Seventeen unsettling new stories in a dark-side collection that will brighten your day.
Philly writers, Philly locales. But how is Philly noir different than all other noir? In his introduction to this collection of previously unpublished stories, editor Romano, longtime literary critic for the Philadelphia Inquirer, argues that Philly is blue collar, as is its brand of creepiness: “In Philadelphia we do ordinary noir—the humble killings, robberies, collars, cold cases that confront people largely occupied with getting by.” His own shuddery story helps makes the case. In “Cannot Easy Normal Die,” the issue is as everyday as house-hunting, except who really knows what’s buried in a certain backyard? In Aimee LaBrie’s “Princess,” a humble pug dog gets to foil a homicidal maniac. “Swimming,” Halimah Marcus’s chiller, centers on the bitter aftermath of an adulterous relationship, and what’s more commonplace than that? In Meredith Anthony’s “Fishtown Odyssey,” rampant self-interest outlasts run-of-the-mill decency, which, unhappily, is often enough the way it goes. And so on. It’s a collection enhanced by an unerring sense of place, with no clinkers, and at least half-dozen entries that will please the most discriminating lovers of the dark side.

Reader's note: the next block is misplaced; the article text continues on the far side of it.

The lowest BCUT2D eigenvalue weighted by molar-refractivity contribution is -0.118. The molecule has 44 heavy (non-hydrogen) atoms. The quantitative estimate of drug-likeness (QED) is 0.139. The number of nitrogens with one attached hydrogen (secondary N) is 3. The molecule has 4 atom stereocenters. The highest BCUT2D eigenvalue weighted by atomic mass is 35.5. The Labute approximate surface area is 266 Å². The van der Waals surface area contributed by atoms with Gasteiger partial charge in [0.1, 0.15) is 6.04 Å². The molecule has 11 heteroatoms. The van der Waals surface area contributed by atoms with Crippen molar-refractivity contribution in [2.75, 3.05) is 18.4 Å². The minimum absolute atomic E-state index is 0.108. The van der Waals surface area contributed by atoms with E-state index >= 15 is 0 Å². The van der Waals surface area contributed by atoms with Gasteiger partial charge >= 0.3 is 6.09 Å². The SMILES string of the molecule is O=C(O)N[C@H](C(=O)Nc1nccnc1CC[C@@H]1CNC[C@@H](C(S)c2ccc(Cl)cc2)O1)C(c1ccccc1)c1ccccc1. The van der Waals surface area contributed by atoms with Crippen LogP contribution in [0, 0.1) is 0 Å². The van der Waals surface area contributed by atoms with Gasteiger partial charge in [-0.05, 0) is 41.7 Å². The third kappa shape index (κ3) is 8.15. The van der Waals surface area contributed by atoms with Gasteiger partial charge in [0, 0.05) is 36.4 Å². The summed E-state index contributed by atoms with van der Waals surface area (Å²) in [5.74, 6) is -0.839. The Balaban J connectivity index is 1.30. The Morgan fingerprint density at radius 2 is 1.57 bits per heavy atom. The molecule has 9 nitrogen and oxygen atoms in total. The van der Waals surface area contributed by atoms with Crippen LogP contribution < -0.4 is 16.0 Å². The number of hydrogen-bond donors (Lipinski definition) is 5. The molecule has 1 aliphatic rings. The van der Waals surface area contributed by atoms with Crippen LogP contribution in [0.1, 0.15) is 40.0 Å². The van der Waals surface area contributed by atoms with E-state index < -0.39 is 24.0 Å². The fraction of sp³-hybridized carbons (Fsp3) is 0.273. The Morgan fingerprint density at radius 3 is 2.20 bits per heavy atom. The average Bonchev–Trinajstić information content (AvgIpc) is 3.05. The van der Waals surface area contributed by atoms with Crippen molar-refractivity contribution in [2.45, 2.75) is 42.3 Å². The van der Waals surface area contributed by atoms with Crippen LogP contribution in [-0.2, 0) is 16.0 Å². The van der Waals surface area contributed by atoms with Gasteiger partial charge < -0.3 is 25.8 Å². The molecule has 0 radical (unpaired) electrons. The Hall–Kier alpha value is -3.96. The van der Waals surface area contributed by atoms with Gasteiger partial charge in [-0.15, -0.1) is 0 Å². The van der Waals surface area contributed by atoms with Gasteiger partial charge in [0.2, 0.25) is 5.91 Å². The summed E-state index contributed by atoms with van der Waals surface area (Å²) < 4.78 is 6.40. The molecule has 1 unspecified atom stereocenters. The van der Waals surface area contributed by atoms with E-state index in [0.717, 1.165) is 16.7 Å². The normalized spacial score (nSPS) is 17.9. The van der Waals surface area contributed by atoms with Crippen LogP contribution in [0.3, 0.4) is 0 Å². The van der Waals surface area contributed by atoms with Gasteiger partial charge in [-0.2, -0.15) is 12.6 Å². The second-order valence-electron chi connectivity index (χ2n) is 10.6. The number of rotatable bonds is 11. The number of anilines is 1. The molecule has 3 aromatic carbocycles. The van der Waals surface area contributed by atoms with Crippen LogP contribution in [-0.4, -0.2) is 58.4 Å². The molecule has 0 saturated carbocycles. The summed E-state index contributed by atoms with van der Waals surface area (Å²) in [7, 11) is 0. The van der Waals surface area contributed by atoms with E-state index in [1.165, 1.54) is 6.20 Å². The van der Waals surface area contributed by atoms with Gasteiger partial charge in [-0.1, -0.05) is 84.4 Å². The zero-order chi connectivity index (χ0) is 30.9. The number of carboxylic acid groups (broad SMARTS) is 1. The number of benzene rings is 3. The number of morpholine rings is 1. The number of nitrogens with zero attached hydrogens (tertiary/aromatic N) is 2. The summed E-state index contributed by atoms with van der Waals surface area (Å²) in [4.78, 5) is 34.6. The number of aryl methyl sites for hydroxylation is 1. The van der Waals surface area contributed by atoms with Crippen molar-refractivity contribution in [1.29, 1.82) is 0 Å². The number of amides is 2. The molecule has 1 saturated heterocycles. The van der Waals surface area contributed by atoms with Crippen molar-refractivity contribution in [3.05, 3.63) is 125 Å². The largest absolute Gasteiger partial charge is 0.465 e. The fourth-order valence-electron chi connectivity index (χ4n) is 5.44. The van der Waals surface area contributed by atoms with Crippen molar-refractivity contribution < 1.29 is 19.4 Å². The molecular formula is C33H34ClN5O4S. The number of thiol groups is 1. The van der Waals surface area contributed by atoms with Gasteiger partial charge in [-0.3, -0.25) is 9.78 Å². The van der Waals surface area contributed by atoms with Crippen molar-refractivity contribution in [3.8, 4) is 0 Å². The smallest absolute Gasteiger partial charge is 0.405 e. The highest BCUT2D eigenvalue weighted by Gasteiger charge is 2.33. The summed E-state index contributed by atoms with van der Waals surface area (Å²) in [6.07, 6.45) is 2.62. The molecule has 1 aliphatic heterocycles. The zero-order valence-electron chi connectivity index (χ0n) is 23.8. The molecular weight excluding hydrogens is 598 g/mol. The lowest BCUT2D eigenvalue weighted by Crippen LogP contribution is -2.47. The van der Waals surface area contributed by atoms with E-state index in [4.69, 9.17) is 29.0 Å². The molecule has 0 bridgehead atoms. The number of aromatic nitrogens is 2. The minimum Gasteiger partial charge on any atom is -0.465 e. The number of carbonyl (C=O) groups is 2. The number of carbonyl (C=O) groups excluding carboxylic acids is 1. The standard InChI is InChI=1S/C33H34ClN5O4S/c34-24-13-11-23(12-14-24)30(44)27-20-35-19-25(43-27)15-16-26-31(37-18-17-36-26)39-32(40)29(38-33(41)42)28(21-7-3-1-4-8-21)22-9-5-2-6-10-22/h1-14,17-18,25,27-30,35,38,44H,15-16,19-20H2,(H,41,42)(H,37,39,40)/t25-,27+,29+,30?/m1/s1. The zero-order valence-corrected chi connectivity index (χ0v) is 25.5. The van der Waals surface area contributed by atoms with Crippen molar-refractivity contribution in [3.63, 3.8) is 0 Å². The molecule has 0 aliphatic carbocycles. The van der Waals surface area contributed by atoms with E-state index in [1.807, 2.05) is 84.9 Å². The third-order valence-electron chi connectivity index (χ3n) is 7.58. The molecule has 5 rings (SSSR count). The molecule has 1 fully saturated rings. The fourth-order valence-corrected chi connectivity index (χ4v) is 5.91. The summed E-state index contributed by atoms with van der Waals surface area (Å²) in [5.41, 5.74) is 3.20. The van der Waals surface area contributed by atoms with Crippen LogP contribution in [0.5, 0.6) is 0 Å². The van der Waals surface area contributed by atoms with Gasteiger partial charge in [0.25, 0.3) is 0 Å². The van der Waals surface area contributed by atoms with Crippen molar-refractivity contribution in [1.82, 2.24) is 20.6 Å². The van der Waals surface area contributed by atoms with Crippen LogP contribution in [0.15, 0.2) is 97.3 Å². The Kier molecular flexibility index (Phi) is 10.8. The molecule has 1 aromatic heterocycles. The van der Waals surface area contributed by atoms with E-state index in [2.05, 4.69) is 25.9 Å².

Following Lone Star Noir, Twin Cities Noir, Wall Street Noir and 40 more, another excellent entry in Akashic’s long-running noir-by-neighborhood series.